Question A: Countries that borrow in their own money should not get worried about government deficits because they can always create money to financing their debt. Question B: Countries that borrow in their own money can fund as much real government spending as they want by creating money. And in addition, most economists surveyed disagreed with both claims. Fine. But, not fine, actually.
Was any MMT proponent contained in the survey? Don’t be absurd, of course not (there have been a couple from MIT though–perhaps they thought this is close enough). How would a typical MMT proponent have solved both of these questions? I am sure that most could have answered in the same way as other economists. If this is the full case, how come-Chicago Booth preface the study with MMT then?
There are extensive possibilities, none which are attractive for Chicago Booth. Consider Question B first. Or, even better, let’s not. This question is so absurd it merits a response barely. Nobody believes that governments face no resource constraints. O.K., so let’s consider Question A, where some genuine confusion might be there.
Before I start though, I wish to make clear that I don’t purport to learn the whole MMT academic books very well. But I have done some reading and I’ve corresponded with some very smart, very thoughtful MMT proponents. I don’t agree with a lot of their views, but I think I see how some of what they state is both valid and unlike standard thinking. At least, it seems worth exploring.
What I am going to say is my very own interpretation — I am not speaking on behalf of MMTers. Nobody disagrees with this statement. MMTers like to make it explicit because, first, a lot of the general public does not understand this basic fact, and second, this misunderstanding is sometimes (perhaps often) used to promote particular ideological views on the “proper” role of authorities. Mainstream economists, like myself, like to point out what matters is not specialized default but financial “default.” Urgent inflation whittles away the purchasing power of these caught holding old money as new money is printed to pay for whatever. I believe it’s clear that MMTers understand why too.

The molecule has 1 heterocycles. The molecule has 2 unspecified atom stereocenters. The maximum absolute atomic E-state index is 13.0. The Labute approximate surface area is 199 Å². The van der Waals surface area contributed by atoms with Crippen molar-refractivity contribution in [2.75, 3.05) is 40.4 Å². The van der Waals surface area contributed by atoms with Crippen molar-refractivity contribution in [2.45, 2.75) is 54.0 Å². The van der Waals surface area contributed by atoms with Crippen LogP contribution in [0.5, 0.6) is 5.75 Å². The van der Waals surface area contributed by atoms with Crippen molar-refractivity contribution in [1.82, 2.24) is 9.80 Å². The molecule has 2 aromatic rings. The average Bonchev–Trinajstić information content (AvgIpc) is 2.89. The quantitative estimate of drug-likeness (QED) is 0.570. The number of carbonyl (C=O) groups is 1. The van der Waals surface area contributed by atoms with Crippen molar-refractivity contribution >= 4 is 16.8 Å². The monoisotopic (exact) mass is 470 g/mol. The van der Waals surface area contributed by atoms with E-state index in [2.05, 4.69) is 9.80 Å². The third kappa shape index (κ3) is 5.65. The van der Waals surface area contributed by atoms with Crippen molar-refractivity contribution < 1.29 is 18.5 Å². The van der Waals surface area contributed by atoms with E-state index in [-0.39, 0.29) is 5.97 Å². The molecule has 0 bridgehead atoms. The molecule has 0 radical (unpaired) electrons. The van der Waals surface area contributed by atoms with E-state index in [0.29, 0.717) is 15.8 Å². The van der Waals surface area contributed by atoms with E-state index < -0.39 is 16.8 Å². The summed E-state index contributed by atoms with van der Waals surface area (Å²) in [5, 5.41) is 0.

- Inflation averages 2% per yr
- Why Is This Such a Hard Question to Answer
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This is seen in their constant mention of an “inflation constraint” as determining the economic limitations to government spending. I tried to formalize this idea in my own prior post; see here: Sustainable Deficits. But it’s more difficult than this — and in interesting ways, I think. Consider a large company, like General Motors.
GM issues both personal debt and equity. The debt GM issues are denominated in dollars, so it can go bankrupt. But GM also issues a kind of “money” –that is, I can use recently created equity to pay its employees or even to make acquisitions. The issuing more equity does not expose GM to greater default risk. Indeed, it may very well reduce it if the equity is utilized to buy back GM debt.
If GM is thinking about financing an acquisition through new equity issuance, the dialogue won’t about whether GM can afford to printing the new stocks. Obviously it can print all the stocks it wants. The question is if the acquisition is accretive or dilutive. If the former, then issuing new money can make the value of GM money rise. If the latter, then the new share issue will be inflationary (the purchasing power of GM shares will go down). Quite simply, “deficits don’t matter” in the sense that the exceptional GM liabilities do not matter by itself — what matters is something more fundamental.